Red Mars Part 3: Death & Redemption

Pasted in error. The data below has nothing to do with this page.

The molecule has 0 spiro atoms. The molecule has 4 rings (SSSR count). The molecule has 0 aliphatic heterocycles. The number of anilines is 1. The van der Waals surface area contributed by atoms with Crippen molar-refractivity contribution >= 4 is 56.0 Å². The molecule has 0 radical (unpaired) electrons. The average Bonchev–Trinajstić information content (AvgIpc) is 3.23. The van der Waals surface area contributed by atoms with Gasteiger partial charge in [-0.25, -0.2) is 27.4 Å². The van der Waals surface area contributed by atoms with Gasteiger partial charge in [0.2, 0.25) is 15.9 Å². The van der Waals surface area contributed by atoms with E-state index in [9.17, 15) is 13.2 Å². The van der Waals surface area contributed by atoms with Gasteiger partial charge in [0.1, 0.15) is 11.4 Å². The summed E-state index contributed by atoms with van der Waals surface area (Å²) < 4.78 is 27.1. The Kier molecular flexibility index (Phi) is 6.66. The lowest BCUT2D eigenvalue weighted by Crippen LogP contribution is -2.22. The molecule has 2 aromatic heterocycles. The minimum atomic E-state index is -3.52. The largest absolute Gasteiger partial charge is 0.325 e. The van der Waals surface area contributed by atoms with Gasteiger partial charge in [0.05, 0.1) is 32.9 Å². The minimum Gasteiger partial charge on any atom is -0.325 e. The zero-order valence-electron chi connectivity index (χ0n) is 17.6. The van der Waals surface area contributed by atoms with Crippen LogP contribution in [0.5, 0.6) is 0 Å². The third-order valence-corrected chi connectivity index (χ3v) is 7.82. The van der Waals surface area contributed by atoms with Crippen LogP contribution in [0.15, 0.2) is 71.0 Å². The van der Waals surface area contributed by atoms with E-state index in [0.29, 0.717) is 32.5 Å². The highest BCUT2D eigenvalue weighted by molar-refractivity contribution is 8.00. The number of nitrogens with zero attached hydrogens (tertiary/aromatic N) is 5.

Even after writing my second paper on some of the finer points of Red Mars, I continue to wonder if Frank’s death is redemptive. Was his the only “good death” in the novel, since he literally died in service of saving others? Is he, rather than John, the novel’s real messaiah, in spite of his myriad faults and personal shortcomings? If so, what does that say about his political methods? Can one be a “good” Machiavellian? Does Frank’s last act of heriosm redeem him from the eariler murder of his ‘friend’ John? Does it absolve him of not coming clean to Maya about what he did when he had the chance? Personally, I kept waiting for the other shoe to drop and for people to eventually expose Frank for John’s murder; yet, it never happened. Was it, then, the perfect murder? Or just a plot device to rid the novel of its obvious “darling” (you know, Flannery O’Connor always said writers need to kill their darlings in order to break the story out)?¬†Ultimately, what are we to make of the way Frank died?


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